Saturday, August 25, 2012

10 Ways Working Moms Can Volunteer at School

Guest Post by Carol Watson of NationalNannies.com

When children are young there is a lot of parent participation that’s encouraged through classroom parties and events because kids are still learning how to be away from home. 

Most kids want their moms to be able to volunteer at the school for these events so that they can still see their mom in the hallway or at the class party. However it’s not always feasible for working moms to volunteer onsite regularly.  Fear not, there are ways that you can volunteer, even if you work full-time.

Check out these 10 ways that working moms can volunteer at school:
  1. Coordinate class parties through e-mail.  Technology makes it much easier to plan events these days.  The teacher may send home flyers asking for snacks and craft supply donations.  Consider volunteering to coordinate these donations; this is an easy task to accomplish over e-mail or phone, and allows you to still participate in some way with the party.  
  2.  Cut out or prepare things at home.  Many times the teacher will have a need for different shapes to be cut out or packets to be put together for a party or upcoming project.  These types of activities can be sent home with your child and you can do them in the evening when you have time so that you can still be involved.
  3. Send money to help with a project.  With the cut-backs that the government is making, oftentimes the teachers don’t have enough funds to do creative projects with the kids.  By sending in money for a special project you can help the teacher explain a concept in a new and fun way.
  4. Make calls at night.  Many activities happen at the school and there may be times when there’s a need to call parents and remind them of an event.  For example, if the choir is going on a field trip on Friday and the kids need to remember to wear their choir shirts and to bring their permission slips, then working parents can make these kinds of calls from their cell phone while they are waiting at soccer practice or during the evening when they are home.
  5. Provide extra school supplies.  Throughout the year, the classroom supplies may start to dwindle.  Contact the teacher in January and ask her what items she is running low on and send in additional classroom supplies. 
  6. Ask your nanny to stand in for you.  If you have a nanny you could have her volunteer at the school in your place.  She may also be able to attend class parties or other daytime events when you are unable to attend.  Your child will be happy because they have someone there that’s cheering or clapping just for them.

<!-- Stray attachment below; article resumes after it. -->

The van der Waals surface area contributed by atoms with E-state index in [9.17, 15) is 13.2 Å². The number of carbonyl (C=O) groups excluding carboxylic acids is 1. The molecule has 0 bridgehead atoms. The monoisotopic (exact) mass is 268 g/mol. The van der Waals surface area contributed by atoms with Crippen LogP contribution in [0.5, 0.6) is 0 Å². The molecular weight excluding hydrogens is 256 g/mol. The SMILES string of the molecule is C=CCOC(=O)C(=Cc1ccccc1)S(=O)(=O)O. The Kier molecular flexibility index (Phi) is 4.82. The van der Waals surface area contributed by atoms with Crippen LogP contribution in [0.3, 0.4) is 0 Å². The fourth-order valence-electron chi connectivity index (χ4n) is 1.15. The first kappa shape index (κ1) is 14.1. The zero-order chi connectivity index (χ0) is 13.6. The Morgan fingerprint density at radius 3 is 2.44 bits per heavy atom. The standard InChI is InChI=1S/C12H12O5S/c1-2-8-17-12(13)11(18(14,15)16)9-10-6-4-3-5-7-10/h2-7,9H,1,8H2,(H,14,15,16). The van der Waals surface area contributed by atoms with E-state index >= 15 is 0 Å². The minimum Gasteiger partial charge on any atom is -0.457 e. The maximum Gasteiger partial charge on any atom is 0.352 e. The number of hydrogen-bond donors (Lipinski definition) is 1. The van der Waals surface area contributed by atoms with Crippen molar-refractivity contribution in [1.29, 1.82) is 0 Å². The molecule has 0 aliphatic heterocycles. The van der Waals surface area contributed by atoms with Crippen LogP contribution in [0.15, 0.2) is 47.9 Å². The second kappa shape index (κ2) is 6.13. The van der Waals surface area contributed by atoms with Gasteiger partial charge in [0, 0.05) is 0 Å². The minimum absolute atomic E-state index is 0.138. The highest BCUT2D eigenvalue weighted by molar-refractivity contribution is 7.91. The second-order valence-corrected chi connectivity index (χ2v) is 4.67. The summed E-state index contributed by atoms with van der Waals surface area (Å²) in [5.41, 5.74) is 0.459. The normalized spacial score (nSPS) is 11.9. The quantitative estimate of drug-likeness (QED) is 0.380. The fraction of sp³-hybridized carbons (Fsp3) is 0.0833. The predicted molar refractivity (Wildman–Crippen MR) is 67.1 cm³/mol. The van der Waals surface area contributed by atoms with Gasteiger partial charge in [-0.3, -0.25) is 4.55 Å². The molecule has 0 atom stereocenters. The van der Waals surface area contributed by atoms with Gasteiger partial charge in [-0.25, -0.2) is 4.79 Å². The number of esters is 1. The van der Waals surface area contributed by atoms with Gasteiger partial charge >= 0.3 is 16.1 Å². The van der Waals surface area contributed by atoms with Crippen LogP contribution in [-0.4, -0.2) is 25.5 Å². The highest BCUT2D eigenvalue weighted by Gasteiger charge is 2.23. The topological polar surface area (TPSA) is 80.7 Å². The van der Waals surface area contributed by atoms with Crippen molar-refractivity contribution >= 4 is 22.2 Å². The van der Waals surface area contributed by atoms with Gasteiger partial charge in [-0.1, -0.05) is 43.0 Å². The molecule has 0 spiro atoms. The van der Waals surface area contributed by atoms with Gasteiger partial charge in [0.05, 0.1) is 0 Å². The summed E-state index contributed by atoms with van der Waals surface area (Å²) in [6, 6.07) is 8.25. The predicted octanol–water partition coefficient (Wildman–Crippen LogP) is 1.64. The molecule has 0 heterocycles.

7. Join the PTA or PTO at your child’s school.  You may not have time to join the board of the PTA, but by supporting the PTA, your money goes towards a lot of projects that will benefit every child in the school.  Funding these programs for the students allows the school to concentrate their funds on other things, like teacher salaries.
  8. Chaperone a field trip.  A field trip is a one time commitment that you may be able to take off work for, if you plan far enough in advance.  If your child is going to the museum or aquarium with his class and you can take a personal day, you will be able to share that experience with him.  Unlike being a room mom or lunch mom, this is a one-time deal and something you can commit to and plan for ahead of time.
  9. Help with set up for an evening event.  Many times music or sporting events are held during the evenings. Offer to help with set up or clean-up for one of these events after you get off work.
  10. Volunteer to work at the concession stand.  Sometimes events like the school carnival will be held on a weekend. Volunteer at a booth or concession stand if you can.  The shift is usually only an hour or so and when it is over, you can enjoy the event with your child.
chaperoning a class field trip is a great way to get involved
The next time your child asks why you can’t come to the class party, explain to him that you have to go to work, but that you are still trying to be involved regardless. Remind them of the phone calls you made or the 30 hearts that you cut out for their class project.  Your child will appreciate that you are making the effort to be involved.

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